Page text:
Santiago de Compostela

I made a pact with myself that I would avoid writing a travelog of places we visit, but Santiago de Compostela is such an extraordinary place.

We set off on a coach from Baiona, it was not long before the newly formed geriatric coach party was asking Nick (WCC Organiser) when the first stop would be …for “coffee”. Another insight for me, I am now part of the very same coach parties that my Dad refused to join because he couldn’t abide “old people”.

At Santiago we were split into two groups and allocated a guide. We got the entertaining, and rotund Diego, a very knowledgeable but, by his own admission, amusingly lazy PhD student from the ancient University of Santiago.

As everyone who has seen the excellent film “The Way” with Martin Sheen and Emilio Estevez knows, Santiago is the final destination of the pilgrims that walk the 800 km Camino de Santiago. It is home to the bones of St James housed in the very grand Roman Catholic cathedral. The RC’s know how to create a legend. In 813 a shepherd saw a light that guided him to a burial site. He told the Bishop who immediately recognised the remains as the bones of St James and convinced the King to build a cathedral on the spot. All very convincing in the days before TV and the Web. It is comforting to know that the flock are not so easily duped nowadays with silly beliefs in celebrity, democracy and WMD.

The Cathedral is truly gothic. The sculptors saw no need to hold back on the ornamentation and gold was obviously not in short supply. We were fortunate to visit the Cathedral while a high mass was being performed –and I mean performed. The highlight of the ceremony is not the taking of the body and blood of Christ – oh no – the highlight is the sight of the monks hanging on to the ropes that hold the massive incense burner. This censor is called the “Botafumeiro” and is swung down the central aisle of the cathedral during Mass. Incense has long been a part of the high mass but it is thought that the reason for this exaggerated method of spreading the incense may have something to do with masking the smell of the pilgrims after they had walked the 800km of the Camino de Santiago without the aid of lemon scented wet wipes.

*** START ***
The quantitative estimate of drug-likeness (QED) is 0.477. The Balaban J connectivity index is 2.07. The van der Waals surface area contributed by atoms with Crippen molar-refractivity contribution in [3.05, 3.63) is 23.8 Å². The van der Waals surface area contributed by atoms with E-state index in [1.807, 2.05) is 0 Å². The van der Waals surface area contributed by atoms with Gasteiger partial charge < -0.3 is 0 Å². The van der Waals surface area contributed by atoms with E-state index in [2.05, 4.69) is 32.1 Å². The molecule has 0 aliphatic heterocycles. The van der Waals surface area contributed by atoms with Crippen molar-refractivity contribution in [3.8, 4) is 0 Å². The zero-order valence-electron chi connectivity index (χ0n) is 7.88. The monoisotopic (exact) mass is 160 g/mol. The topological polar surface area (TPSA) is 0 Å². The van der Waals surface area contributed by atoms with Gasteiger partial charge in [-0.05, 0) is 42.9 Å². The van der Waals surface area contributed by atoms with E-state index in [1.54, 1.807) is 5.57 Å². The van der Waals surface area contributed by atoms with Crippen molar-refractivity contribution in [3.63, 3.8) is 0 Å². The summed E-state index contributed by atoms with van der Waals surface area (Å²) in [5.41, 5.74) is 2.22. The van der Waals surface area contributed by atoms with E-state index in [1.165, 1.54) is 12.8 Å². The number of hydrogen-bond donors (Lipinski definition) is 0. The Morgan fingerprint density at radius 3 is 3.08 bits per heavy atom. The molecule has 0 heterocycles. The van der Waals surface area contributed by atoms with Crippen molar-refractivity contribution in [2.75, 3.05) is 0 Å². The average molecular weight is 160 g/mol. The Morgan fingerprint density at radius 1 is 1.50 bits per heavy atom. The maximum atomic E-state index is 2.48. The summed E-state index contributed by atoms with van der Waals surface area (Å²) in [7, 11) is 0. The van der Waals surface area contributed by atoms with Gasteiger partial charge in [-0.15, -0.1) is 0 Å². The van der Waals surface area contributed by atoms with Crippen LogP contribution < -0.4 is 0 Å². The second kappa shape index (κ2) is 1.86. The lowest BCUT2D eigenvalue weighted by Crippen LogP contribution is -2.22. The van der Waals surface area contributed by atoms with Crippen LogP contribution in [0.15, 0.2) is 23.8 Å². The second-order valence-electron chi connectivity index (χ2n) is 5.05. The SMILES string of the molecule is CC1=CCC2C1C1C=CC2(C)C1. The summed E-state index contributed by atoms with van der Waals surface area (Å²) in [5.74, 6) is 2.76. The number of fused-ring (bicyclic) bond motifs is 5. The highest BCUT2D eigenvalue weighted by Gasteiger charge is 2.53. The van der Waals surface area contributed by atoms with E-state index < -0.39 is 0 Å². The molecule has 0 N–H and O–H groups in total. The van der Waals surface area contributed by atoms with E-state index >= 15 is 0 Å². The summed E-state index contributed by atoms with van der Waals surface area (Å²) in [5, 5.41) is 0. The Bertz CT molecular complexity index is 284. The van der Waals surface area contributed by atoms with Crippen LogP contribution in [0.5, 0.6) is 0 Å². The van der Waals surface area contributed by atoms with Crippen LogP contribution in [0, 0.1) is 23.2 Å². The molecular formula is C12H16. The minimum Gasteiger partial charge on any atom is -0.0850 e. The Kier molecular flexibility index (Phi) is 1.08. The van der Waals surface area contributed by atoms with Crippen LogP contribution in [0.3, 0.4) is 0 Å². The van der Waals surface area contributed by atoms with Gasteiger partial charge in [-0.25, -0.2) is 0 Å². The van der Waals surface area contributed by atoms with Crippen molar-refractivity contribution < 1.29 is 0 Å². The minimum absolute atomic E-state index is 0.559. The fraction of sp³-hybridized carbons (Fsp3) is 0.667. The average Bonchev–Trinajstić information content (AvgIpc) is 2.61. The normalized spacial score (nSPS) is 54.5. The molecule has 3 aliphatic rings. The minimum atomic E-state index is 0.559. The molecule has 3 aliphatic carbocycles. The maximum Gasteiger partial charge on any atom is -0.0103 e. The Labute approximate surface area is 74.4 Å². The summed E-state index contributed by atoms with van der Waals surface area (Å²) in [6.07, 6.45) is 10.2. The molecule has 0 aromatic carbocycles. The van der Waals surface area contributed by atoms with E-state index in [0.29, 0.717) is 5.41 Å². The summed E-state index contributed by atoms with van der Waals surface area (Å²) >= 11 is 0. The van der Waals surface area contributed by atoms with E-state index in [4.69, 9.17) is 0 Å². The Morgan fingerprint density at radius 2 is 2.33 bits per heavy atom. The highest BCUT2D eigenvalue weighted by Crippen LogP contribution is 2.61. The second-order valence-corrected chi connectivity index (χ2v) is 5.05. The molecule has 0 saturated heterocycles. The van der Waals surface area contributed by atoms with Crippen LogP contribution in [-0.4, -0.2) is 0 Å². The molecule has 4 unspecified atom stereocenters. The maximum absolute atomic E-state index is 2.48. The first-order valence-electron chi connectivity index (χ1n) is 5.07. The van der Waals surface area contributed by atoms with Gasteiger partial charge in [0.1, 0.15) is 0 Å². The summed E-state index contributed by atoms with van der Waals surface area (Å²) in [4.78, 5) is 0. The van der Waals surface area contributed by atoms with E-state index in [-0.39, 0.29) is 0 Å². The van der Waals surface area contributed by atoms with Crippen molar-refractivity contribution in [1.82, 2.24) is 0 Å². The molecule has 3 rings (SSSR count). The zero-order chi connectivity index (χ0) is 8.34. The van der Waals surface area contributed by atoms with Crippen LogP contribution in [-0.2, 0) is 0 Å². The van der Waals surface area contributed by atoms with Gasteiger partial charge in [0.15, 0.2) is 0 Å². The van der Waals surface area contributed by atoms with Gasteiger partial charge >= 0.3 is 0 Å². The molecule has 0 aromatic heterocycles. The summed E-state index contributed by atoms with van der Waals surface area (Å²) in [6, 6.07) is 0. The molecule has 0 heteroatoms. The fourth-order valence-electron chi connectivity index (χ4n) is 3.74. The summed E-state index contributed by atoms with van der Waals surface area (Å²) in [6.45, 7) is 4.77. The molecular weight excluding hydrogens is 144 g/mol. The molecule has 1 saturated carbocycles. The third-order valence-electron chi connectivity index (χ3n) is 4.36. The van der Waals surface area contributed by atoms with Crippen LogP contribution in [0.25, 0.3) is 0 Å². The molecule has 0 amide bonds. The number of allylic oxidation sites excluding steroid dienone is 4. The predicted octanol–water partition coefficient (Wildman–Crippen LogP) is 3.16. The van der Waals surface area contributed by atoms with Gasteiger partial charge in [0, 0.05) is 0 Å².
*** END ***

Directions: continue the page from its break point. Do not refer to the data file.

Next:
The final point of interest to all sinners is that in 1122 Pope Calixtus II gave Compostela the privilege of granting a Plenary Indulgence to those who visited the shrine of the St James in each year when the saint’s day fell on a Sunday, and while there made their confession, attended Mass, gave a donation for the upkeep of the shrine, and undertook to perform good works.

So whenever St James’s day (25th July) falls on a Sunday, the cathedral declares a Holy or Jubilee Year, and you can get a Plenary Indulgence – this means you can bypass purgatory and go straight to Heaven without collecting your £200. Holy Years fall every 6, 5, 6, and 11 years. The next Holy Years will be 2021, 2027 and 2032. Good luck with your hotel booking.


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Diego addressing the rally pilgrims.. Nick, the chosen one?
RP12 Slideshow (332) RP12 Slideshow (291)
High mass Swinging the Botafumeiro